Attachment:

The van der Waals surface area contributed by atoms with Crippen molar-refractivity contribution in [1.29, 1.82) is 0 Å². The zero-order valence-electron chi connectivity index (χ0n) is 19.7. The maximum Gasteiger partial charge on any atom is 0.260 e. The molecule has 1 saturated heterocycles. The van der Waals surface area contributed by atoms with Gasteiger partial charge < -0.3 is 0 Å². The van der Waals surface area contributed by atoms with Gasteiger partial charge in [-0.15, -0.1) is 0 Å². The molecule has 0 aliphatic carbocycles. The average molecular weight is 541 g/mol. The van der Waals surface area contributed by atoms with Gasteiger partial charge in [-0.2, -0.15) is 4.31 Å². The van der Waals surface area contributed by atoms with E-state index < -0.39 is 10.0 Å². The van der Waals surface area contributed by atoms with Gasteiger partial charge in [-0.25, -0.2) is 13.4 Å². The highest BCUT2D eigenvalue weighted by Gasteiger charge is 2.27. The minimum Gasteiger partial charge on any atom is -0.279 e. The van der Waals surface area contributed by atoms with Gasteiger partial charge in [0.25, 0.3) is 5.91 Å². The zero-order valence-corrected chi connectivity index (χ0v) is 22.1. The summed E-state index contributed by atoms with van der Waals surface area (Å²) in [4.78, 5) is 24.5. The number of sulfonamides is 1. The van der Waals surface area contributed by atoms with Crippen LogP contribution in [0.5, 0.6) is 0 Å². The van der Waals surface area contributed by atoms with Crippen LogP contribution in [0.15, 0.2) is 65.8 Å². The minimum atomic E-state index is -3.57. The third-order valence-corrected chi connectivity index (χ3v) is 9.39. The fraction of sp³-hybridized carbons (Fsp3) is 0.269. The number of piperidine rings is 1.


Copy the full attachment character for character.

The van der Waals surface area contributed by atoms with Crippen molar-refractivity contribution in [1.29, 1.82) is 0 Å². The zero-order valence-electron chi connectivity index (χ0n) is 19.7. The maximum Gasteiger partial charge on any atom is 0.260 e. The molecule has 1 saturated heterocycles. The van der Waals surface area contributed by atoms with Gasteiger partial charge < -0.3 is 0 Å². The van der Waals surface area contributed by atoms with Gasteiger partial charge in [-0.15, -0.1) is 0 Å². The molecule has 0 aliphatic carbocycles. The average molecular weight is 541 g/mol. The van der Waals surface area contributed by atoms with Gasteiger partial charge in [-0.2, -0.15) is 4.31 Å². The van der Waals surface area contributed by atoms with E-state index < -0.39 is 10.0 Å². The van der Waals surface area contributed by atoms with Gasteiger partial charge in [-0.25, -0.2) is 13.4 Å². The highest BCUT2D eigenvalue weighted by Gasteiger charge is 2.27. The minimum Gasteiger partial charge on any atom is -0.279 e. The van der Waals surface area contributed by atoms with Gasteiger partial charge in [0.25, 0.3) is 5.91 Å². The zero-order valence-corrected chi connectivity index (χ0v) is 22.1. The summed E-state index contributed by atoms with van der Waals surface area (Å²) in [4.78, 5) is 24.5. The number of sulfonamides is 1. The van der Waals surface area contributed by atoms with Crippen LogP contribution in [0.5, 0.6) is 0 Å². The van der Waals surface area contributed by atoms with Crippen LogP contribution in [0.15, 0.2) is 65.8 Å². The minimum atomic E-state index is -3.57. The third-order valence-corrected chi connectivity index (χ3v) is 9.39. The fraction of sp³-hybridized carbons (Fsp3) is 0.269. The number of piperidine rings is 1.